Venezuela: The land of soap operas, those weepy TV series that have been permeating Latin American broadcasting for years. And yet no TV studio has ever produced anything that can match the current political, social, and medical drama unfolding in both Caracas and Havana.

Last Saturday, Hugo Chávez returned to Venezuela from his latest stay in Cuba, looking healthy. But a few hours after landing, he shocked the nation by announcing that he will be going back to Havana for yet another cancer-related operation -- and that if something were to happen to him, the government must follow the constitution and hold elections. He concluded by imploring the people, "from the bottom of [his] heart," to vote for his vice-president, Nicolás Maduro (pictured above with President Obama).

It was the first time Chávez explicitly endorsed Maduro as his successor.

The president's followers are in disbelief. The next morning, thousands of people streamed into public squares and churches, holding prayer vigils and vowing to defend their beloved comandante presidente until the end.

The reaction in chavista op-ed pages has been more varied. One commentator in the widely-read pro-Chávez forum Aporrea criticized the selection of Maduro, claiming the vice-president is not radical enough and is a lover of the bourgeois lifestyle. Another called for taking Chávez's absence as an opportunity for further debate within chavista structures. The very same forum showed that chavistas are split, with some criticizing that Maduro is unpopular with the base supporters, while others argued that the will of the President should be respected and trusted in this emergency. One prominent academic close to the chavista movement acknowledged that nobody could match Chavez's unique leadership qualities, but that the faithful should cast doubts aside and assume the choice of Maduro as legitimate.

The wild card, of course, is the military. Although they recently (and alarmingly) pledged personal loyalty to Chávez and the Revolution in a press release, there was no mention in it of Maduro. How Maduro, a civilian, can navigate these waters remains an open question. His main rival within chavismo, National Assembly President Diosdado Cabello, is widely believed to have strong ties with the military, although some analysts believe the importance of these are over-estimated. They claim people make too much of Cabello's personal friendships with elements in the Armed Forces (Cabello met Chávez when both were active in the Armed Forces), all the while stressing that the military and civilian wings of chavismo work in lockstep.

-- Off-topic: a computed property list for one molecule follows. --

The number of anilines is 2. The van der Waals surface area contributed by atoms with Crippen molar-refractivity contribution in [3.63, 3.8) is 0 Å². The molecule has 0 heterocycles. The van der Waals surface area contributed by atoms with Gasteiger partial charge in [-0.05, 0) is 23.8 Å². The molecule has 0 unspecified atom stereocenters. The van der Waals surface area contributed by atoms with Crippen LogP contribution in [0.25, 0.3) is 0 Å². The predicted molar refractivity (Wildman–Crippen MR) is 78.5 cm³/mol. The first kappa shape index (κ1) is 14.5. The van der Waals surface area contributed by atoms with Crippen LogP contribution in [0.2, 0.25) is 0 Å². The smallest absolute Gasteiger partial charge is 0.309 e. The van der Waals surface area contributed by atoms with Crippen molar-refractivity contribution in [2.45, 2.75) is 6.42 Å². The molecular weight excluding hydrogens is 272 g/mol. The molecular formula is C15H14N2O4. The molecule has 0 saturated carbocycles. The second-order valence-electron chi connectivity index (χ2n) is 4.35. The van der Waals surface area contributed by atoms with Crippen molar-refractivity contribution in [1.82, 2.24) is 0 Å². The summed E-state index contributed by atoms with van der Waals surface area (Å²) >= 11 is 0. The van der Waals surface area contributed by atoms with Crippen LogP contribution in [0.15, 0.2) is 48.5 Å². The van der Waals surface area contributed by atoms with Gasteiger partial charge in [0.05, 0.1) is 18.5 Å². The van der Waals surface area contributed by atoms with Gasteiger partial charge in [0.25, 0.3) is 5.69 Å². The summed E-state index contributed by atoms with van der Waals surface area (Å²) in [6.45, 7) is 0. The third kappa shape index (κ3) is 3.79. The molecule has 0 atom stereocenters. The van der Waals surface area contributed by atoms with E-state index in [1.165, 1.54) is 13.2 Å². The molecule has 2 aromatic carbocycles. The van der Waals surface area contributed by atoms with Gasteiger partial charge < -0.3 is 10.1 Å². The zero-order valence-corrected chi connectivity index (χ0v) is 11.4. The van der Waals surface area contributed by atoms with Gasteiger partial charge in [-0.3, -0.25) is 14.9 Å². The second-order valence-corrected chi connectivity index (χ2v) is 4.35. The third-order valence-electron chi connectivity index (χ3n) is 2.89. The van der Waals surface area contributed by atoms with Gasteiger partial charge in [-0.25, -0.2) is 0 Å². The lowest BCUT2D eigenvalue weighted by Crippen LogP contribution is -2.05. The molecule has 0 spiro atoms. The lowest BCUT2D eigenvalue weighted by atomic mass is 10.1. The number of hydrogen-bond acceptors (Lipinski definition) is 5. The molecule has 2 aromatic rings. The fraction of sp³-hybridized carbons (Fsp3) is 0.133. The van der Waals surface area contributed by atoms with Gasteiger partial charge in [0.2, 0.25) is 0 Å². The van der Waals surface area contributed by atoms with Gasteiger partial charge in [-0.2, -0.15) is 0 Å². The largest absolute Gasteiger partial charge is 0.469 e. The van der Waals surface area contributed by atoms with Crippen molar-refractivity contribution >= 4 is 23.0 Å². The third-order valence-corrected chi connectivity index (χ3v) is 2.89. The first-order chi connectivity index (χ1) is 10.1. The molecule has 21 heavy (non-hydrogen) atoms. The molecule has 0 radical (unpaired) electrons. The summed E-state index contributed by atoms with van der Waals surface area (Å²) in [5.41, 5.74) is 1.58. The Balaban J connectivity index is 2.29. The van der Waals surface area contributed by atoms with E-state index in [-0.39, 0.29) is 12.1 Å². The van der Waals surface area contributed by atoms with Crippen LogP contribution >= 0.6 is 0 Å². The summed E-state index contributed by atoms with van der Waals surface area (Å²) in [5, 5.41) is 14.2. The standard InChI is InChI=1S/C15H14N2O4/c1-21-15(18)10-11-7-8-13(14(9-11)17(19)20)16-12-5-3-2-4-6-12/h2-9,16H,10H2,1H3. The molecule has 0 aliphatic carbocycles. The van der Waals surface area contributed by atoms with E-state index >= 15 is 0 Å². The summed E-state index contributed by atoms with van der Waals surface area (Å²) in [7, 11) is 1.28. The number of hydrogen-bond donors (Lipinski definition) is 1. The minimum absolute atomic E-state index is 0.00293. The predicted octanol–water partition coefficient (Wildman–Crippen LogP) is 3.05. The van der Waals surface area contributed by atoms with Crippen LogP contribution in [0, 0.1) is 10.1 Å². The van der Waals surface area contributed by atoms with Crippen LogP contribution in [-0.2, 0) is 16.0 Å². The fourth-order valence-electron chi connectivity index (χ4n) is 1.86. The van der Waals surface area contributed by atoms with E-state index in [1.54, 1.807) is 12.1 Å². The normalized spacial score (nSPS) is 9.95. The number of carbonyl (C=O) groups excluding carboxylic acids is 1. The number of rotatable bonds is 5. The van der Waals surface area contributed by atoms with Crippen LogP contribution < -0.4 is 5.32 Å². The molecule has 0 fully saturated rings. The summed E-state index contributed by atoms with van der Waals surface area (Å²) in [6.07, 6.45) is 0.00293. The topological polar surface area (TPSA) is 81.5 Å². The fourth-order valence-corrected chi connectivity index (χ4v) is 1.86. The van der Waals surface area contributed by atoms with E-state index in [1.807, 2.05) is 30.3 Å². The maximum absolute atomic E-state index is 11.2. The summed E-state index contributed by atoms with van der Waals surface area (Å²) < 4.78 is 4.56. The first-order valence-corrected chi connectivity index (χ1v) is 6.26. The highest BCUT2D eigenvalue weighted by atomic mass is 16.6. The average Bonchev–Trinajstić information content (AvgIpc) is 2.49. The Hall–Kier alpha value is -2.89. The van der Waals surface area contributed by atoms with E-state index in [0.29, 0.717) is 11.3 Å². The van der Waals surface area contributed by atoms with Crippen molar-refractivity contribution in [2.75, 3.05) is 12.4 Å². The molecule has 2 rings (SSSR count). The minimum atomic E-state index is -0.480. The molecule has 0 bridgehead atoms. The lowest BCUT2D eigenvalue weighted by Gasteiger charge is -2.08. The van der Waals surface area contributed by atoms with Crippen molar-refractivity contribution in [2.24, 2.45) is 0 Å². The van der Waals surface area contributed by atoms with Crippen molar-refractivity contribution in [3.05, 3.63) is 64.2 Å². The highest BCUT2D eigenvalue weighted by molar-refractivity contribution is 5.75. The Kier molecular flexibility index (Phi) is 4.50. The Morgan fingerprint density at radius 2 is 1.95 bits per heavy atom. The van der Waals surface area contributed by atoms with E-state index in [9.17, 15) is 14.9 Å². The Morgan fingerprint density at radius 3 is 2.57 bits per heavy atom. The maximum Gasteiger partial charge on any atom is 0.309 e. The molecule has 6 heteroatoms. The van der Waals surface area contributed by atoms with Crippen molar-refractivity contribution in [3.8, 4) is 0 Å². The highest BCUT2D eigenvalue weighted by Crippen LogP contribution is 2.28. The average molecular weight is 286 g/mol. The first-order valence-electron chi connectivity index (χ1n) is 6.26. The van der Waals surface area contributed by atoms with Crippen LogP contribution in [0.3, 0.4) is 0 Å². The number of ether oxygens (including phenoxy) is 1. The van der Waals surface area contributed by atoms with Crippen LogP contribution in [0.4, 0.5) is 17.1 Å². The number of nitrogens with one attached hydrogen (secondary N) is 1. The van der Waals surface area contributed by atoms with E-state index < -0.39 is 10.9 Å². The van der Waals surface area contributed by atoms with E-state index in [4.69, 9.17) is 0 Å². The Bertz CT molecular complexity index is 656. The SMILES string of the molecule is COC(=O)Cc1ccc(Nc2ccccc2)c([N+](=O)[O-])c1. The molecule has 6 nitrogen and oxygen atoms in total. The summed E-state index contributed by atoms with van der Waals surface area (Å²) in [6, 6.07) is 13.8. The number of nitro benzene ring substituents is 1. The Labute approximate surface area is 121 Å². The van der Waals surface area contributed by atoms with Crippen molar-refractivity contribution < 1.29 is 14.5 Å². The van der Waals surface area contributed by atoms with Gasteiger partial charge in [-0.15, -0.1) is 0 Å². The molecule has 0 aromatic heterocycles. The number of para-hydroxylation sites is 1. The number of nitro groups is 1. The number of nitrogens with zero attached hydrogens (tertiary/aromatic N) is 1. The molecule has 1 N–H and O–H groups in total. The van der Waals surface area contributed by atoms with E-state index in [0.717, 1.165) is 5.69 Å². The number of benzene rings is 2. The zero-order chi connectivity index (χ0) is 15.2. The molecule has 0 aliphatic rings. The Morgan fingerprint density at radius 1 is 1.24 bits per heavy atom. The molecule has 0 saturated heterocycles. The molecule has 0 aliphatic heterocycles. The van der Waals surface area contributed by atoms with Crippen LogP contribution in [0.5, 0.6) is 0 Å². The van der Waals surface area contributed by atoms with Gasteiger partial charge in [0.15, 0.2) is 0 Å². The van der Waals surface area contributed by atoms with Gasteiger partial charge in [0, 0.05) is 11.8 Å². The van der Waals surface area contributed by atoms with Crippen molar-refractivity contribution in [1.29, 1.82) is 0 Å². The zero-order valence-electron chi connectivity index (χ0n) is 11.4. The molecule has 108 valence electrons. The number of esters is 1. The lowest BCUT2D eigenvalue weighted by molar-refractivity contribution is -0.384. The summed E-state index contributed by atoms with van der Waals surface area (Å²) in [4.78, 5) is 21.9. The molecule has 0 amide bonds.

For oppositionists, the choice of Maduro was widely expected. They see him as the strongest candidate in the weak field of Chávez substitutes. The constitution mandates a new election be called immediately after the death of the President, and the compressed schedule will likely mean a harshly negative campaign in which they will try to portray the vice-president in the worst possible light. However, if we judge by recent elections, any opposition candidate will have difficulties finding enough resources and air time to spread his or her message in a compressed election schedule. Chávez or no Chávez, the institutional advantages any chavista candidate enjoys remain intact. 

If they want to go negative, they won't have to strain themselves looking for research material. Rumors about Maduro's heavy-handedness -- namely interfering in sovereign nations' affairs -- and the alleged shady dealings of his partner Cilia Flores within the National Assembly are well documented. Maduro has been the visible figurehead of some of Hugo Chávez's most cringe-inducing foreign liaisons. He has traveled numerous times to Iran, supported Syria's Bashar al-Assad, and has been instrumental in Venezuela's strange infatuation with Belarus dictator Alexander Lukashenko.

But in the meantime, the opposition is showing restraint. They do not want to further divert attention from this Sunday's gubernatorial elections, in which many of their key players face tough fights against chavista candidates. Moreover, it would be callous for them to plan ahead while the President is still ailing.

But once the elections are passed, however, key opposition players will begin outlining their strategies. As soon as the voting is over, we should expect the likely candidates to begin convincing the opposition world that they can take on Maduro, and more importantly, play him tough.

While Chávez is now off limits due to his health, after this Sunday it will be a whole new ball game, and the opposition seems eager to fight. Maduro will have to simultaneously fend off doubts from chavistas and swipe away the opposition. With the ailing President absent from the airwaves and thus unable to support him, Maduro will be in the unusual position of having the center stage all to himself.

Photo by SAUL LOEB/AFP/Getty Images